The Platform That Gives Your Loved Ones Access To The Latest Innovative Treatments

Every year, millions of patients are told that they have exhausted conventional treatment options. With statistics showing the disturbing increase of cancer cases, it is unfortunately becoming common to have a loved one – relative or friend - suffering from the disease. There were an estimated 14.1 million cancer cases around the world in 2012. This number is expected to increase to 24 million by 2035 (WCRF). Having a loved one battling a disease such as cancer is a special kind of hell that only people who have experienced can really understand. It was exactly such people that created myTommorrows – a global platform, started in the Netherlands, that facilitates the contact between patients and innovative bio-tech companies.


MyTomorrows helps patients with terminal illnesses, such as cancer and motor neurone disease, who have exhausted conventional treatment options, to gain faster access to innovative drugs that have shown promising results during clinical trials, but are not officially registered yet.

In the 1960s it took 3 years for a drug to be approved. Now it takes almost 15 years. At the end of the 1980s AIDS patients did everything they could to find a solution. They obtained prohibited drugs from Mexico and broke into pharmaceutical companies. This personal experimentation and the social pressure created as a result accelerated the development of the AIDS inhibiting drugs prescribed today. Unfortunately, the illegal drug trade, with all of the risks that it involves, is still thriving in other areas of the healthcare market. We want to give patients who have reached the end of conventional treatment routes, and their doctors, legal new options. For more or better quality tomorrows. — Sjaak Vink, co-founder and CEO myTomorrows

MyTomorrows wants to help seriously ill patients that don’t have any treatment options left. The platform currently provides Fast Track treatments for several types of cancer and depression. A Fast Track Treatment offers early access to and up-to-date information about promising medicines that are not yet authorized, but have at least successfully finished phase I of a clinical trial. At that stage the medicine’s safety has been tested and there are promising efficacy indications. In order to take part in the treatment, patients need the support of their doctor who can request more detailed information, such as anonymized real life treatment data from other patients who started a Fast Track Treatment. Once the patient and the doctor have agreed on the treatment, myTommorrows coordinates the necessary request with the regulatory authorities and makes sure the medicine is made available to the hospital or the hospital pharmacy.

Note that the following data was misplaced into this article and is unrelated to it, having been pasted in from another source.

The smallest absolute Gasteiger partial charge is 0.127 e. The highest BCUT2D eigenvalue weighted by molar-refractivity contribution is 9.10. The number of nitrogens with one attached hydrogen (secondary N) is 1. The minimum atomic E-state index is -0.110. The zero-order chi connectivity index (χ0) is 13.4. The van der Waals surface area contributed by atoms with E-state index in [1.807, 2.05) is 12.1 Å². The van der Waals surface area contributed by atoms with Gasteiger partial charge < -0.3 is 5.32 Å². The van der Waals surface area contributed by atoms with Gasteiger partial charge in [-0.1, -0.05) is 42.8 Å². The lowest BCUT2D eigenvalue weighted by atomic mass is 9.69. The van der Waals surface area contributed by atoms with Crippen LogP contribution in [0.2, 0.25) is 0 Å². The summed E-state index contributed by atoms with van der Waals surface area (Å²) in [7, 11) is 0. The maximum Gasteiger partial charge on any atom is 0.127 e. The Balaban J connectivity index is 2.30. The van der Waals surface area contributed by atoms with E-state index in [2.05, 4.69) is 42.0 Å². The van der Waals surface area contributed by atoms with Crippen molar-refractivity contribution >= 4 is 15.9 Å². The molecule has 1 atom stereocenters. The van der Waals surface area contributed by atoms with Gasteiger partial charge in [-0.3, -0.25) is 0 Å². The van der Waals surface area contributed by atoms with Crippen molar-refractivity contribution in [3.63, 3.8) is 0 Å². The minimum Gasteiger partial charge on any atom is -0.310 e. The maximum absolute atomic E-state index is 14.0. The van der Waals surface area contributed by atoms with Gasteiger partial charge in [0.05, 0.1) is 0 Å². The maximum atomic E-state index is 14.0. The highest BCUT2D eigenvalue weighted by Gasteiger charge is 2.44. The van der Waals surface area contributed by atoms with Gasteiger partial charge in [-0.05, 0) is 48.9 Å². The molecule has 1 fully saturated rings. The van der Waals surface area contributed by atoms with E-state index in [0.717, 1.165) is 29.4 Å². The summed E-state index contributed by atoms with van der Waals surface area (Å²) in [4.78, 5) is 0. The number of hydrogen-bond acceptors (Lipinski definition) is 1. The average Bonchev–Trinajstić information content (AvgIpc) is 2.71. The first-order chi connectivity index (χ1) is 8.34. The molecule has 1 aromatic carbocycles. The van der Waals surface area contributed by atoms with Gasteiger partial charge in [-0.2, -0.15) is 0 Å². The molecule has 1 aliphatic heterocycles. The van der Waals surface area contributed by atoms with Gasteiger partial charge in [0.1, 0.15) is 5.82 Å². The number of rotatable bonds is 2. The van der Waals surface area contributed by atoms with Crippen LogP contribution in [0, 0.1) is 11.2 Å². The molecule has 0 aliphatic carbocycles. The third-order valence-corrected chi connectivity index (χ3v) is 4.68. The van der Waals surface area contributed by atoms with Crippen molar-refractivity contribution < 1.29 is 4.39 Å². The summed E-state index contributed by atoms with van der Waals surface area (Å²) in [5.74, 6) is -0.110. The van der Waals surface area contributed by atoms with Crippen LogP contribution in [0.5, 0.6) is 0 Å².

The founders of myTomorrows believe that everyone should be able to choose earlier access to a promising medicine that might better his or her situation. Even though there are no guarantees about the efficacy of the selected treatments, it is the freedom of choice that the creators want to give back to those who have been told they have no more choice left. 

Learn more about the platform here.

LinkedIn meets Tinder in this mindful networking app

Swipe right to make the connections that could change your career.

Getty Images
Sponsored
Swipe right. Match. Meet over coffee or set up a call.

No, we aren't talking about Tinder. Introducing Shapr, a free app that helps people with synergistic professional goals and skill sets easily meet and collaborate.

Keep reading Show less

What’s behind our appetite for self-destruction?

Is it "perverseness," the "death drive," or something else?

Photo by Brad Neathery on Unsplash
Mind & Brain

Each new year, people vow to put an end to self-destructive habits like smoking, overeating or overspending.

Keep reading Show less

Can the keto diet help treat depression? Here’s what the science says so far

A growing body of research shows promising signs that the keto diet might be able to improve mental health.

Photo: Public Domain
Mind & Brain
  • The keto diet is known to be an effective tool for weight loss, however its effects on mental health remain largely unclear.
  • Recent studies suggests that the keto diet might be an effective tool for treating depression, and clearing up so-called "brain fog," though scientists caution more research is necessary before it can be recommended as a treatment.
  • Any experiments with the keto diet are best done in conjunction with a doctor, considering some people face problems when transitioning to the low-carb diet.
Keep reading Show less

Douglas Rushkoff – It’s not the technology’s fault

It's up to us humans to re-humanize our world. An economy that prioritizes growth and profits over humanity has led to digital platforms that "strip the topsoil" of human behavior, whole industries, and the planet, giving less and less back. And only we can save us.

Think Again Podcasts
  • It's an all-hands-on-deck moment in the arc of civilization.
  • Everyone has a choice: Do you want to try to earn enough money to insulate yourself from the world you're creating— or do you want to make the world a place you don't have to insulate yourself from?
Keep reading Show less